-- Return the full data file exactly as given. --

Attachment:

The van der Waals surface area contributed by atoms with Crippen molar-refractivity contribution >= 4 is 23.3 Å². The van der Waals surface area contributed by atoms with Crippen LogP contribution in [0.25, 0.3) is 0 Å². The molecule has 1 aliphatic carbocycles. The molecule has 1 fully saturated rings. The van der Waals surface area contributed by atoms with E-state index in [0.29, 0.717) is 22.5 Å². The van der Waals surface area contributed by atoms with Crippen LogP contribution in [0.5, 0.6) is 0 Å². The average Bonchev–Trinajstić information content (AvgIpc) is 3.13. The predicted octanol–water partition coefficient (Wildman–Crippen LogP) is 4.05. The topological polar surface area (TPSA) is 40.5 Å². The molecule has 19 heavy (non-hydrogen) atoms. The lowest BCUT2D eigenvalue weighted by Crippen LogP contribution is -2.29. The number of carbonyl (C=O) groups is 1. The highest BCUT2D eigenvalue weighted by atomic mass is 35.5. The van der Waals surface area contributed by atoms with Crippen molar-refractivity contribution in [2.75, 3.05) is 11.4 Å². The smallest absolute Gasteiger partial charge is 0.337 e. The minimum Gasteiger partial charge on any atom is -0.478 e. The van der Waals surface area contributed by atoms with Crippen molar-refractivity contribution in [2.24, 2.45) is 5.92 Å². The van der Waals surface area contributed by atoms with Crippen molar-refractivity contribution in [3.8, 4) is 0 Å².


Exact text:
The van der Waals surface area contributed by atoms with Crippen molar-refractivity contribution >= 4 is 23.3 Å². The van der Waals surface area contributed by atoms with Crippen LogP contribution in [0.25, 0.3) is 0 Å². The molecule has 1 aliphatic carbocycles. The molecule has 1 fully saturated rings. The van der Waals surface area contributed by atoms with E-state index in [0.29, 0.717) is 22.5 Å². The van der Waals surface area contributed by atoms with Crippen LogP contribution in [0.5, 0.6) is 0 Å². The average Bonchev–Trinajstić information content (AvgIpc) is 3.13. The predicted octanol–water partition coefficient (Wildman–Crippen LogP) is 4.05. The topological polar surface area (TPSA) is 40.5 Å². The molecule has 19 heavy (non-hydrogen) atoms. The lowest BCUT2D eigenvalue weighted by Crippen LogP contribution is -2.29. The number of carbonyl (C=O) groups is 1. The highest BCUT2D eigenvalue weighted by atomic mass is 35.5. The van der Waals surface area contributed by atoms with Crippen molar-refractivity contribution in [2.75, 3.05) is 11.4 Å². The smallest absolute Gasteiger partial charge is 0.337 e. The minimum Gasteiger partial charge on any atom is -0.478 e. The van der Waals surface area contributed by atoms with Crippen molar-refractivity contribution in [2.24, 2.45) is 5.92 Å². The van der Waals surface area contributed by atoms with Crippen molar-refractivity contribution in [3.8, 4) is 0 Å².